Many will know John Musker as the writer and director (with Ron Clements) of many of Disney’s beloved animated features such as The Little Mermaid, Aladdin, Hercules, and Moana.
Aside from their rich characters and heartfelt storytelling, Musker and Clements’ films are recognizable for their exciting and well-animated musical sequences that fluidly transition from one scene to the next, taking advantage of the medium in delightful ways that only animation can. In Aladdin’s “Friend Like Me” sequence, the audience can’t help but smile, tap their feet, and sing along as the filmmakers, in the words of the Genie, “illuminate the possibilities” of animation.
Musker now continues that tradition of well-planned animated transitions with snappy timing and witty gags in a new four-minute short film he wrote, directed, and animated called I’m Hip. The film, about a self-absorbed cat who tries to convince the world of his ‘hipness,’ has its public premiere at the Annecy Festival, taking place this week in France.
Musker designed and animated the short in its entirety (his first time animating in 40 years) enlisting a crew of ace clean-up, layout, and visdev artists, color designers, background painters, effects artists, and inkers and painters. Production began just before the pandemic and premiered at a crew, friends, and family screening at the Fine Arts Theatre in Beverly Hills last month.
Musker’s I’m Hip has four minutes of non-stop caricature cavalcade that will please any animation fan. The filmmaker, who is notorious among colleagues for his caricatures and studio gag drawings, designed and animated many of his friends, family, and colleagues from his forty-plus year career and scattered them throughout the film.
Many of the caricatures in the film are inspired by stories from Musker’s animation life. For example, in a Running of the Bulls scene set in Spain, a young Glen Keane is featured, alluding to a running contest at the Disney studio in the 1980s when Keane’s sprint was good enough to win the race but fast enough that he couldn’t put on the brakes and ended up crashing into a wall, blowing out his knee. Some of the artists later made a masking tape outline of Keane’s prone body on the floor like a police chalk outline. The audience may not know the story behind each scene, but it will feel there is one to be told.
After a celebrated career at Disney, I’m Hip proves that there’s life after Disney. We recently sat down with Musker to pick his brain about the film.
Cartoon Brew: When did you start making this movie and how long did it take?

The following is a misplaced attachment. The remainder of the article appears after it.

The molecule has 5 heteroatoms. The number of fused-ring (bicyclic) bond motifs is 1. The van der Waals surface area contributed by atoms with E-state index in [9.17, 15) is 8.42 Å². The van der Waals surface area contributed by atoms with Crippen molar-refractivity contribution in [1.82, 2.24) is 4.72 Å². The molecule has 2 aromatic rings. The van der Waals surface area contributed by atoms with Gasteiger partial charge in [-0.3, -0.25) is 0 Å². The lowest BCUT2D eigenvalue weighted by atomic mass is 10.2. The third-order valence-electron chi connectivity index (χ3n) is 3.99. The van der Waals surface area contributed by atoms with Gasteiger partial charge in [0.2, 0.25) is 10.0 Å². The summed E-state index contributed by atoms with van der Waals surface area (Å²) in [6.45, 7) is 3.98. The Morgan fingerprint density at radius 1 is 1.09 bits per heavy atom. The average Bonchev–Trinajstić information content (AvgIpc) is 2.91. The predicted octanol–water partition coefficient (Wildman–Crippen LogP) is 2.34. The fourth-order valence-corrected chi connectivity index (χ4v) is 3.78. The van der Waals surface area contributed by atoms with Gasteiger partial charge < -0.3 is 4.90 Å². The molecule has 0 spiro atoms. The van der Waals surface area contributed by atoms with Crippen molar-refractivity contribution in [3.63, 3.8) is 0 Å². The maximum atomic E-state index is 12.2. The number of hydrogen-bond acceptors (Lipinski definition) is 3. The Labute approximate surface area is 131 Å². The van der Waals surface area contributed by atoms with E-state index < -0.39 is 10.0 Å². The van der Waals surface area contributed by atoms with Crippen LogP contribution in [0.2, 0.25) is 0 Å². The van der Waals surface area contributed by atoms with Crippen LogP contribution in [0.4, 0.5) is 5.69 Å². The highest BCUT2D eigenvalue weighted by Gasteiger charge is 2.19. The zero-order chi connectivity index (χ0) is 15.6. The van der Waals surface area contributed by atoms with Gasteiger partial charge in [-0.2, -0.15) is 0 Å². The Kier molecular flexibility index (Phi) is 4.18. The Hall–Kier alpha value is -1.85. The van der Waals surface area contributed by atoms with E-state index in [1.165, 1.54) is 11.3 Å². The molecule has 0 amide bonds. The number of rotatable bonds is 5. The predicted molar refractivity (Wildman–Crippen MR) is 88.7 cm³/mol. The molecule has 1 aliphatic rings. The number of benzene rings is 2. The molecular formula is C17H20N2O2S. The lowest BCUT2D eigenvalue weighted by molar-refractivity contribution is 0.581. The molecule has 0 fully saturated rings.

John Musker: I spent four years making this movie, roughly. It began pre-Covid and continued after Covid’s waning.
What inspired you to make this short?
I tinkered with the idea over the years a little bit, but it was only after my retirement from Disney in 2018 that I seriously thought about making a short based on this song. I had various ideas for different shorts I wanted to animate. I began my career as an animator and I wanted to try my hand at it again, even if I hadn’t really done it for 40 years. That sounds crazy, doesn’t it? So, guided by my wife Gale’s suggestion as to the type of short I might make, namely, “Do something funny,” I returned to I’m Hip.
Why did you choose this song?
I first heard the song, “I’m Hip” in the 1980s. It was originally written by Dave Frishberg and Bob Dorough as a comic set piece for Blossom Dearie, a unique and stylish cabaret performer who played piano and sang in a feathery voice. It’s been “covered” over the years by several singers. I always thought that Frishberg’s comic delivery of his witty lyrics, which make fun of people so desperate to be thought of as “hip” – and those kinds of people never go out of style – coupled with Frishberg’s sardonic piano playing on top of a cool bass and drums rhythm section, would make for an entertaining animated short. Ron Diamond, a colleague I have known for many years, helped me navigate securing the rights to the song, without which nothing could happen.
I wanted the film to be a celebration of jazz and Frishberg’s song, but I also wanted it to be a love letter to hand-drawn animation. Although the film has a certain amount of 1950s and 1960s vibe, I didn’t want to do limited animation which came in vogue during that time. I really wanted to do “full animation” with drag, overlap, squash and stretch, and a certain degree of volumetric drawing with 2d cheats and things on ones when needed. I wanted to celebrate the magic of unapologetic drawings coming to life and seeming to move, in a caricatured fashion, of their own will. I was inspired by Disney greats like Ward Kimball and John Lounsbery, but also people like Ken Harris, Eric Goldberg, and Preston Blair. And by the cover art of jazz albums of that period, especially the work of David Stone Martin, and to a lesser extent, the great Jim Flora, to whom I designed one shot as a kind of homage.
How did you decide whom to caricature in the film and the context in which you put them?
I knew early on that I wanted to put cameos of all the smallish crew who worked on I’m Hip into the film. I have been a caricaturist for many years. I never earned a living from them, but enjoyed doing ones of friends, family members, and co-workers. But as I got into the short, I had several shots where my lead character, this hipster cat, interacted with people or passed through places that have people in them. I was going to have to design and animate these “extras,” and I thought why not draw people I know into these roles? In the art house movie theater, for example, where the cat goes on a date with his arty girlfriend Imogene, I thought I would fill the theater with mostly couples who are filmmakers or movie enthusiasts. So seated beside and around the cat and Imogene are Henry Selick and his wife Heather, Brad and Liz Bird, Jerry and Rebecca Rees. Also appearing is film critic Charles Solomon and his partner Scott Johnston, layout artist Jennifer Yuan and her husband Mark, Disney publicists Howard Green and Mike Bonifer, my sister Mimi and her film professor hubby Dan Dinello, and college roomie Harry Sabin and his friend Beth Herzhaft. Also lurking is film impresario Ron Diamond.